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Are your return assumptions for Berkshire (~8%-10%) and for Markel (~15%) nominal figures or are they real (inflation-adjusted) figures?


To be clear on Markel, I believe that 15% annualized is possible over the next five years based on my valuation model. I believe that book value could grow to around $750 and if P/B is at 1.5 at the end, we could have a stock price in the neighborhood of $1,100 - roughly a double from here.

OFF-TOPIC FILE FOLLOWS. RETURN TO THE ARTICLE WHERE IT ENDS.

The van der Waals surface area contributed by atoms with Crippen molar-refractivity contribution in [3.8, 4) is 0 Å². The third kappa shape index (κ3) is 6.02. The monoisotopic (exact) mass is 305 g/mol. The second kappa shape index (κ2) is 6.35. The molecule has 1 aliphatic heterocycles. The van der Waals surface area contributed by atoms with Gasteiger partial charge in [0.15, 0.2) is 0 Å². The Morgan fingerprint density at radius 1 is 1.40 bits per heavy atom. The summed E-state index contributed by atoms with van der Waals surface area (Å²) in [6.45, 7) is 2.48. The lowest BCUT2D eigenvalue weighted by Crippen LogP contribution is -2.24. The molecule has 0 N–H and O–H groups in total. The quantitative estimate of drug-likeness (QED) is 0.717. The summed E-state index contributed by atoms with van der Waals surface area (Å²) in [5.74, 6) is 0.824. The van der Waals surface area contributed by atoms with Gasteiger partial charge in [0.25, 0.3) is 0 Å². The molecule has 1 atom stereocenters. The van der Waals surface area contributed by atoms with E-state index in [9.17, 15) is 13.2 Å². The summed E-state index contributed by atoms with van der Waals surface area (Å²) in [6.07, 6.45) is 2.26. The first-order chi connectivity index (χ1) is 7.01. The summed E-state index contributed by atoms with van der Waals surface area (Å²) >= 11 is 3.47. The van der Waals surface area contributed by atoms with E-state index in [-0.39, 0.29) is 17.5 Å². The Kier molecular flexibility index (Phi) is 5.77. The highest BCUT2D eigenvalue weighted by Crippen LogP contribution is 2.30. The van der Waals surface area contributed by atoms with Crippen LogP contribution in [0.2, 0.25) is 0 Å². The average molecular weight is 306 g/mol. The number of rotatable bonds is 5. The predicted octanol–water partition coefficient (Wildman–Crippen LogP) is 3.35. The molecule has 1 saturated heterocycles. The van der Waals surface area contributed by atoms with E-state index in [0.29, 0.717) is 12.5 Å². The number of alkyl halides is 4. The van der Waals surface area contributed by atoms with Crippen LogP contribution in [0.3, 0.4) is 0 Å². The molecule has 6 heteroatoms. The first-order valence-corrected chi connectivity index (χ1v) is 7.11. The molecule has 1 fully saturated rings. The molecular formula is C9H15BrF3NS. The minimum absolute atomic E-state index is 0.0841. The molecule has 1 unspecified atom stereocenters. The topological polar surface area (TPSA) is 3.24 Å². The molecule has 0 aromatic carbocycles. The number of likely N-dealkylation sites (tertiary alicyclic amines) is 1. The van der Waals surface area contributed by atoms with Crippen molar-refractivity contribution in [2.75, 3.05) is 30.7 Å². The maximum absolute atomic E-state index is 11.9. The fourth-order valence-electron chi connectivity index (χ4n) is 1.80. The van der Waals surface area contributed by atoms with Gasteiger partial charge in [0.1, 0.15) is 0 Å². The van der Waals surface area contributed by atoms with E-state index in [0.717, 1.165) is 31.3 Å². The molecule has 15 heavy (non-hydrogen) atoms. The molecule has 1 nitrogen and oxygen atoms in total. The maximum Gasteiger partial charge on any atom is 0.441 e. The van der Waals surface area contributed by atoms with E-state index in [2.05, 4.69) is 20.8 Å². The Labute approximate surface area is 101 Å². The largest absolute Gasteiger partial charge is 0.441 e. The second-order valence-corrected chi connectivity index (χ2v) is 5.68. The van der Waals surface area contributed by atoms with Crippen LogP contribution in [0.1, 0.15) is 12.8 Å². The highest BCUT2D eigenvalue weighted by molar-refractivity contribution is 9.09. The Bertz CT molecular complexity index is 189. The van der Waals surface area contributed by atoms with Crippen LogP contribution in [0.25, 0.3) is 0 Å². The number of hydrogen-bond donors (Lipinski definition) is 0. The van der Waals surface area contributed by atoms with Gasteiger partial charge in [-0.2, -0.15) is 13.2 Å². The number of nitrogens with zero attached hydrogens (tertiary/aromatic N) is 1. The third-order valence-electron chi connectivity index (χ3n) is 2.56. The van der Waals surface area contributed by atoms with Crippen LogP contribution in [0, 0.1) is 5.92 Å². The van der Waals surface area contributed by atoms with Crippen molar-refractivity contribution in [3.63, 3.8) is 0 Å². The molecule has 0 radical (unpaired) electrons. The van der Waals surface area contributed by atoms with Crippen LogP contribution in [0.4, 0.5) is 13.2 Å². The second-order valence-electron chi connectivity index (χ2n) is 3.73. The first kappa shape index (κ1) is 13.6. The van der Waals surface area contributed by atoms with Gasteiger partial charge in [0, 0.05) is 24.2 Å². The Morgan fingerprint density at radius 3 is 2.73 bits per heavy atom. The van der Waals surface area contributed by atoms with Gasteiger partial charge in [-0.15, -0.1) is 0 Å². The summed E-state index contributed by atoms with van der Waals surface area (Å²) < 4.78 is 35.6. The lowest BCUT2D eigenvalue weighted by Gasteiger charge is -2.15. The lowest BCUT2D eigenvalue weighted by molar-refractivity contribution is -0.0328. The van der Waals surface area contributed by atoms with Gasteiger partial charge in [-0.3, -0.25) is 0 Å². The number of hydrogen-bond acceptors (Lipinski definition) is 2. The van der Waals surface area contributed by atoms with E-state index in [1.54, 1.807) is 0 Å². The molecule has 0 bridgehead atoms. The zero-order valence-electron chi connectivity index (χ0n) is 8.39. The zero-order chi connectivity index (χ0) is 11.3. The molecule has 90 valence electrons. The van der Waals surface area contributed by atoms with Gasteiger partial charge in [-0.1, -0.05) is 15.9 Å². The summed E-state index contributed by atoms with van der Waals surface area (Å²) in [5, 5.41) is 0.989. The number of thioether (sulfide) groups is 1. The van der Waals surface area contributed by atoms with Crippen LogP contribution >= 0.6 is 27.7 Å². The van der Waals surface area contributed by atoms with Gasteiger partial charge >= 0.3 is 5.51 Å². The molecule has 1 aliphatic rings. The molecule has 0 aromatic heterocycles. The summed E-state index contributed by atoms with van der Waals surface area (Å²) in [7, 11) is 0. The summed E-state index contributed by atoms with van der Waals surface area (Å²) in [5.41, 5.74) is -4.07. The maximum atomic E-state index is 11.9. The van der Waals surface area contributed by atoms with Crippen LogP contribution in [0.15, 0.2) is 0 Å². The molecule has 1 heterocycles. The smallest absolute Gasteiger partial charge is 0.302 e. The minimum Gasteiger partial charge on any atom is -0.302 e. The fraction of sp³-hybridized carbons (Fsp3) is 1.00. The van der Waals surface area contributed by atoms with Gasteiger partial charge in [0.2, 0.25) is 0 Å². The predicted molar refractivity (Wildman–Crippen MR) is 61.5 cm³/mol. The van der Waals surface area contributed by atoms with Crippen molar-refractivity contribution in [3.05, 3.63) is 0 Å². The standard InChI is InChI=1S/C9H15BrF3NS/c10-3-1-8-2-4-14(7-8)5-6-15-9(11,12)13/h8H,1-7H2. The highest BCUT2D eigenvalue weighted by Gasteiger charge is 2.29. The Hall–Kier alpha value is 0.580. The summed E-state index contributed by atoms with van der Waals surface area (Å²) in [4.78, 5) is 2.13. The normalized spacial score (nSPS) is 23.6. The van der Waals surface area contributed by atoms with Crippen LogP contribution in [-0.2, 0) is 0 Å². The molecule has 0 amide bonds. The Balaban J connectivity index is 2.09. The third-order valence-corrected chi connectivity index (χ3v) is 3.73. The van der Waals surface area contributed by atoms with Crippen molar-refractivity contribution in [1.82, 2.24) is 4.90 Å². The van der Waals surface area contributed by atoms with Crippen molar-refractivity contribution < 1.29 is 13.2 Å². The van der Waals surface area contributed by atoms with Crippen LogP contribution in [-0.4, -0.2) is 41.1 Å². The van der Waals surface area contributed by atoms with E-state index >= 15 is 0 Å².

I am not counting on Markel growing book or intrinsic value at 15% annualized over the next five years since I also assume some multiple expansion. Markel should have an easier time compounding BV/IV at 10-12% than Berkshire which is probably going to be in the 8-10% range. But there is a possibility that Markel could surprise on the upside significantly while I think this is less likely for Berkshire.

Berkshire is much more diversified, much safer, and much less likely to produce a poor result than Markel so in a sense investors will be getting paid for taking on a somewhat higher level of business risk if Markel works out as I expect it will.
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